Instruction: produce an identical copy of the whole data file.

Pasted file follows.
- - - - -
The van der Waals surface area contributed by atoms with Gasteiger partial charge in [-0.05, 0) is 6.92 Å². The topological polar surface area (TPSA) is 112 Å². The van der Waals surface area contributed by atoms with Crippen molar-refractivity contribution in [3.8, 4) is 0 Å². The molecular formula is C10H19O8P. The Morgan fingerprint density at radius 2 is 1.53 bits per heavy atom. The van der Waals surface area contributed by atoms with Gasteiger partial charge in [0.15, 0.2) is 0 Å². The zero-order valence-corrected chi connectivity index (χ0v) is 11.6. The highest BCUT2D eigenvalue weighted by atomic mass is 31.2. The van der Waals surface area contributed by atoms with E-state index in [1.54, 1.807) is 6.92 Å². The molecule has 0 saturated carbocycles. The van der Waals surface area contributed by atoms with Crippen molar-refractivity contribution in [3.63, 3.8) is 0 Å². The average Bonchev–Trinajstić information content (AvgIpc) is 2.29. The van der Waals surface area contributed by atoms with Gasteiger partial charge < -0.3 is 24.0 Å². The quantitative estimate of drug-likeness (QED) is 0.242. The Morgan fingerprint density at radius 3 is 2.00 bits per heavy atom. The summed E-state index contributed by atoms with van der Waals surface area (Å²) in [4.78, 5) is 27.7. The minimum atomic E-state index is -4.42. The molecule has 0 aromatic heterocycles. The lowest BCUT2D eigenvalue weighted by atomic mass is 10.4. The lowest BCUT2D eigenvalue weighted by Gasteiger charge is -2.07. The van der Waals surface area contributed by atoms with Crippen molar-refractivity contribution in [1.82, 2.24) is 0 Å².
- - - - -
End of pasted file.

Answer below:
The van der Waals surface area contributed by atoms with Gasteiger partial charge in [-0.05, 0) is 6.92 Å². The topological polar surface area (TPSA) is 112 Å². The van der Waals surface area contributed by atoms with Crippen molar-refractivity contribution in [3.8, 4) is 0 Å². The molecular formula is C10H19O8P. The Morgan fingerprint density at radius 2 is 1.53 bits per heavy atom. The van der Waals surface area contributed by atoms with Gasteiger partial charge in [0.15, 0.2) is 0 Å². The zero-order valence-corrected chi connectivity index (χ0v) is 11.6. The highest BCUT2D eigenvalue weighted by atomic mass is 31.2. The van der Waals surface area contributed by atoms with E-state index in [1.54, 1.807) is 6.92 Å². The molecule has 0 saturated carbocycles. The van der Waals surface area contributed by atoms with Crippen molar-refractivity contribution in [3.63, 3.8) is 0 Å². The average Bonchev–Trinajstić information content (AvgIpc) is 2.29. The van der Waals surface area contributed by atoms with Gasteiger partial charge < -0.3 is 24.0 Å². The quantitative estimate of drug-likeness (QED) is 0.242. The Morgan fingerprint density at radius 3 is 2.00 bits per heavy atom. The summed E-state index contributed by atoms with van der Waals surface area (Å²) in [4.78, 5) is 27.7. The minimum atomic E-state index is -4.42. The molecule has 0 aromatic heterocycles. The lowest BCUT2D eigenvalue weighted by atomic mass is 10.4. The lowest BCUT2D eigenvalue weighted by Gasteiger charge is -2.07. The van der Waals surface area contributed by atoms with Crippen molar-refractivity contribution in [1.82, 2.24) is 0 Å².